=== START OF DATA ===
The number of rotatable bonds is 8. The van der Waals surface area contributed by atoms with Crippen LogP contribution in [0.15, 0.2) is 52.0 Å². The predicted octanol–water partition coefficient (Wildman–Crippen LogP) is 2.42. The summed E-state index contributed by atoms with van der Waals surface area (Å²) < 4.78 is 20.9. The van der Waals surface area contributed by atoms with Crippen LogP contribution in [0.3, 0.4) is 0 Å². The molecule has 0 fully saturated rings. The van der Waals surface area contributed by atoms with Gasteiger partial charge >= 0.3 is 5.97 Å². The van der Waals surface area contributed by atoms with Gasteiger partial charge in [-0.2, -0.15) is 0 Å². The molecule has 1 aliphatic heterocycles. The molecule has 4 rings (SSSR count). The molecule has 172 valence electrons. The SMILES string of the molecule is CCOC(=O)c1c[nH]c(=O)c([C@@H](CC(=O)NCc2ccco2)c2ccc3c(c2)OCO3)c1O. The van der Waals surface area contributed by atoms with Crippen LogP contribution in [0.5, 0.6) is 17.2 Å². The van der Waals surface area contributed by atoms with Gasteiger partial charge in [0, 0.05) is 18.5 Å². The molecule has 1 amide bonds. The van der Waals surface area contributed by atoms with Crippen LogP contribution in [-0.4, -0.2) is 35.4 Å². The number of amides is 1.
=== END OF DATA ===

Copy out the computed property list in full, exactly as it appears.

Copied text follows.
The number of rotatable bonds is 8. The van der Waals surface area contributed by atoms with Crippen LogP contribution in [0.15, 0.2) is 52.0 Å². The predicted octanol–water partition coefficient (Wildman–Crippen LogP) is 2.42. The summed E-state index contributed by atoms with van der Waals surface area (Å²) < 4.78 is 20.9. The van der Waals surface area contributed by atoms with Crippen LogP contribution in [0.3, 0.4) is 0 Å². The molecule has 0 fully saturated rings. The van der Waals surface area contributed by atoms with Gasteiger partial charge >= 0.3 is 5.97 Å². The van der Waals surface area contributed by atoms with Gasteiger partial charge in [-0.2, -0.15) is 0 Å². The molecule has 1 aliphatic heterocycles. The molecule has 4 rings (SSSR count). The molecule has 172 valence electrons. The SMILES string of the molecule is CCOC(=O)c1c[nH]c(=O)c([C@@H](CC(=O)NCc2ccco2)c2ccc3c(c2)OCO3)c1O. The van der Waals surface area contributed by atoms with Crippen LogP contribution in [0.5, 0.6) is 17.2 Å². The van der Waals surface area contributed by atoms with Gasteiger partial charge in [0, 0.05) is 18.5 Å². The molecule has 1 amide bonds. The van der Waals surface area contributed by atoms with Crippen LogP contribution in [-0.4, -0.2) is 35.4 Å². The number of amides is 1.